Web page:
M. whereas  current ethical standard frameworks at EU level are tailored to the specificities of each EU institution, leading to different processes and levels of enforcement even of the same EU Staff Regulations in different EU institutions, agencies and bodies, thus creating a complex system which is difficult for both EU citizens and for those who have to respect the rules to understand;

    N. whereas the European Court of Auditors recommended, in its Special Report No 13/2019, that in many areas there are good reasons to have harmonised approaches to handling ethical issues within the EU institutions; whereas the European Ombudsman and the European Court of Auditors warned repeatedly about major failures in the EU institutions’ prevention of conflict of interest policies; whereas both the Ombudsman and the Court of Auditors expressed specific concerns about the absence of a common EU ethical framework with clear procedures and reporting channels; whereas this problem concerns in particular the work of Member State representatives in the Council, which needs to address high-level conflicts of interest, revolving doors and transparency rules; whereas the EU ethical rules are not aligned with the OECD Guidelines for Managing Conflict of Interest in the Public Service;

    O. whereas the example of the ‘Haute Autorité pour la Transparence de la Vie Publique’ in France demonstrates that a single and independent body responsible for the monitoring, enforcement and sanctioning of ethical rules applicable to public bodies is an effective and powerful tool able to achieve a long-lasting reduction in unethical behaviour;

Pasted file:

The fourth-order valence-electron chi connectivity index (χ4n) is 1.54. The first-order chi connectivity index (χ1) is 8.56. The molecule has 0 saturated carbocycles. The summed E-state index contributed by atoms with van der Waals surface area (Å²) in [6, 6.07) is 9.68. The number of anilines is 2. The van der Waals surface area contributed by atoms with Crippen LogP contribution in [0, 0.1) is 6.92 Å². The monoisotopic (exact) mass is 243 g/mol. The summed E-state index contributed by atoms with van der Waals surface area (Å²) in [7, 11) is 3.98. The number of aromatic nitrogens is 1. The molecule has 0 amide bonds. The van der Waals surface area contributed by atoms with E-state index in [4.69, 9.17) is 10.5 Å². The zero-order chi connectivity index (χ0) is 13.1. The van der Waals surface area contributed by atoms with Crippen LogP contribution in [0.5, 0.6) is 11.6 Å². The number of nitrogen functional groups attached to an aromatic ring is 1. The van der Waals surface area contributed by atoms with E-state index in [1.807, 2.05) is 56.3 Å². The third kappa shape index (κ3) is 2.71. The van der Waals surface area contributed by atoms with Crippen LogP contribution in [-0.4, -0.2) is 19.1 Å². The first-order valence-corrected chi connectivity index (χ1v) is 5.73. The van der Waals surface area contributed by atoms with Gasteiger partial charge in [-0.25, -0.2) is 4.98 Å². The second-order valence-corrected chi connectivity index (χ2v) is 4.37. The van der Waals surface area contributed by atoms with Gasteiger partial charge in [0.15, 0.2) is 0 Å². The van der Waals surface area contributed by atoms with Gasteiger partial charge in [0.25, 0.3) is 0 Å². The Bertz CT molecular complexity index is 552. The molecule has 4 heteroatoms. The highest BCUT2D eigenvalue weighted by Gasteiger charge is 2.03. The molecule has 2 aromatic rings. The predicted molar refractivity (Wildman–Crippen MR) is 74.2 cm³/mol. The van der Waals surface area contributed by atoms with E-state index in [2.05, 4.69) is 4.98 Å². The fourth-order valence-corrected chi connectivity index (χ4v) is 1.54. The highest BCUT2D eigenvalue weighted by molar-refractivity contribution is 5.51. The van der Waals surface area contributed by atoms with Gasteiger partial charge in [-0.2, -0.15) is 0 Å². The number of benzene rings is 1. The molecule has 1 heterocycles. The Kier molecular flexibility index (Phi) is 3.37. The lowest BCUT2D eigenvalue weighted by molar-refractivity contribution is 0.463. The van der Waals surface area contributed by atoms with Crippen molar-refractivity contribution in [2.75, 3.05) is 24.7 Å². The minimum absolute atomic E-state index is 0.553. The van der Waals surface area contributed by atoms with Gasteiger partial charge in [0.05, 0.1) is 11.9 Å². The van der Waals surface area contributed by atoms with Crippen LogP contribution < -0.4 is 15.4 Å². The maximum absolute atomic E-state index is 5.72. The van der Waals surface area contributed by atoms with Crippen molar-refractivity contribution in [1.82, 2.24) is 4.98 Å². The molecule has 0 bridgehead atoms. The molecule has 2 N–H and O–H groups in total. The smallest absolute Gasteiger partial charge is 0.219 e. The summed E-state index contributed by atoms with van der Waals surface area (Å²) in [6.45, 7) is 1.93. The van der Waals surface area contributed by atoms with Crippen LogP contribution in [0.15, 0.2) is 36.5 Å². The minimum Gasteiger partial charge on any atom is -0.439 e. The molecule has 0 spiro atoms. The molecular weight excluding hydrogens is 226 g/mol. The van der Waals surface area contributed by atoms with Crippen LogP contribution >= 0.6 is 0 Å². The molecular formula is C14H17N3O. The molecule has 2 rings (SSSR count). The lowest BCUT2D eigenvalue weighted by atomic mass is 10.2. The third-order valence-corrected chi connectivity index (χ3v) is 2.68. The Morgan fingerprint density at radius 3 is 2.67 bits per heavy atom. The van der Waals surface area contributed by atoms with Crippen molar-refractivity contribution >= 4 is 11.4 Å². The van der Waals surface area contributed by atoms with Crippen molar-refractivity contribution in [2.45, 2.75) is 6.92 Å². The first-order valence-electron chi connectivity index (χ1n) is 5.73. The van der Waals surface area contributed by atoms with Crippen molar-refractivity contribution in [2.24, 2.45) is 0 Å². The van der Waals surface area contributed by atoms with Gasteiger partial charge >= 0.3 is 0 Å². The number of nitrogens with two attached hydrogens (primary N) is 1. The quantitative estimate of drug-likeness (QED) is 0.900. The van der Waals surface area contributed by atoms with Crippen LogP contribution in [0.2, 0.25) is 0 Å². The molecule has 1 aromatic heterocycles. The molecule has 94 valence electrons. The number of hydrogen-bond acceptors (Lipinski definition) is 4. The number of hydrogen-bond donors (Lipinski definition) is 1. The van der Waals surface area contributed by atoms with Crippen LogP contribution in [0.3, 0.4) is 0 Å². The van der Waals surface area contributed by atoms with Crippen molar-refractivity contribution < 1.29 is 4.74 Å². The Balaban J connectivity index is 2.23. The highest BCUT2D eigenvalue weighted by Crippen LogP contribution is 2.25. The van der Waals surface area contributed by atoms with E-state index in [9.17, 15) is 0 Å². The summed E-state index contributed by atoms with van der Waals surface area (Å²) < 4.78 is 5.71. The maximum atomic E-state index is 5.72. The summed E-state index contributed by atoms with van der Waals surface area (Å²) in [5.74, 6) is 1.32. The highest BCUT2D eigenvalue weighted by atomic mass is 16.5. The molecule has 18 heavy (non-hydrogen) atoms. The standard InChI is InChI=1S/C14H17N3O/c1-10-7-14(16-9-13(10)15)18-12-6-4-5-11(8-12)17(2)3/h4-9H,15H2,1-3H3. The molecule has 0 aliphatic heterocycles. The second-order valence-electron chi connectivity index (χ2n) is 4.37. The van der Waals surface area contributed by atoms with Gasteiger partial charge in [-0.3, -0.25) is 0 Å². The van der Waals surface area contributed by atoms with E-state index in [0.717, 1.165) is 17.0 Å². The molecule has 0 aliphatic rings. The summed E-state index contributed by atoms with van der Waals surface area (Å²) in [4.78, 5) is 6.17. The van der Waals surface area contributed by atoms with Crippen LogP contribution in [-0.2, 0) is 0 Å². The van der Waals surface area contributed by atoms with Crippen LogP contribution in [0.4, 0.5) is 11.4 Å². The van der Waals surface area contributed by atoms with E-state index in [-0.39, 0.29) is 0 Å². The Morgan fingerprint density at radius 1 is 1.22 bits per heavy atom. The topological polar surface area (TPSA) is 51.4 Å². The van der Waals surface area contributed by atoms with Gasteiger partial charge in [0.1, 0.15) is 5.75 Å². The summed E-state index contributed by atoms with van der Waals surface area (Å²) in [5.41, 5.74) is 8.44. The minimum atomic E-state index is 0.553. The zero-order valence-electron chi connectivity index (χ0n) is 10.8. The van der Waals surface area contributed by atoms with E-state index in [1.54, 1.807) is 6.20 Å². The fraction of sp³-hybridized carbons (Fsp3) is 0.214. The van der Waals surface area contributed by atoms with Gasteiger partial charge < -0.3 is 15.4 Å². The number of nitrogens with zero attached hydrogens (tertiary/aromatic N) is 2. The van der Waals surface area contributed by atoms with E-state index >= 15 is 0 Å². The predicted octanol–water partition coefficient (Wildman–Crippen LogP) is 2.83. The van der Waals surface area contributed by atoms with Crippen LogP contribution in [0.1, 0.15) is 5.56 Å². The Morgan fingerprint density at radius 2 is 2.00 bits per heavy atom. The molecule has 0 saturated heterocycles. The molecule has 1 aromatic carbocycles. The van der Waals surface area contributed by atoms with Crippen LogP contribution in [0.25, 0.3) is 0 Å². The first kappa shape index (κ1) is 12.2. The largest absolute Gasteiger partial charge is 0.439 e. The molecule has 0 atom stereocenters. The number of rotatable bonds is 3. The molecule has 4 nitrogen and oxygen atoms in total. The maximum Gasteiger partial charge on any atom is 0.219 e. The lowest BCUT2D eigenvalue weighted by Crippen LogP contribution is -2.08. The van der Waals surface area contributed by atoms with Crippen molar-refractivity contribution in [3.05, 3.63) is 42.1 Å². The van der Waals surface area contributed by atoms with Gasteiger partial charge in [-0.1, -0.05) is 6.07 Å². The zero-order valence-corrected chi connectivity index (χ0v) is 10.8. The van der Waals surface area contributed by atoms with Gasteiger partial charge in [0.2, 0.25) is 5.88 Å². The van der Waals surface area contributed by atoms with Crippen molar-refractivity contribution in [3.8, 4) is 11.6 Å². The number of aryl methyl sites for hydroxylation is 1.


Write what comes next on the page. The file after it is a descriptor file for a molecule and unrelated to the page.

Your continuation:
P. whereas the balance of powers assigned to the institutions is a fundamental guarantee afforded by the Treaties to EU citizens;

    Q. whereas the Meroni doctrine developed by the Court of Justice of the European Union (CJEU) allows for the delegation of EU institutions’ competences to external bodies, including competences that are not yet exercised; whereas according to the CJEU, any delegation of competences must be limited and can only relate to clearly defined powers, the use of which must be entirely subject to the supervision of the delegating institutions and cannot concern discretionary powers involving any political judgement in order not to jeopardise the balance of powers between the institutions;

    R. whereas according to the principle of conferral, institutions cannot delegate by means of an interinstitutional agreement powers which they themselves do not have, for instance where such powers are conferred by the Treaties on the Court of Auditors or have remained with the Member States;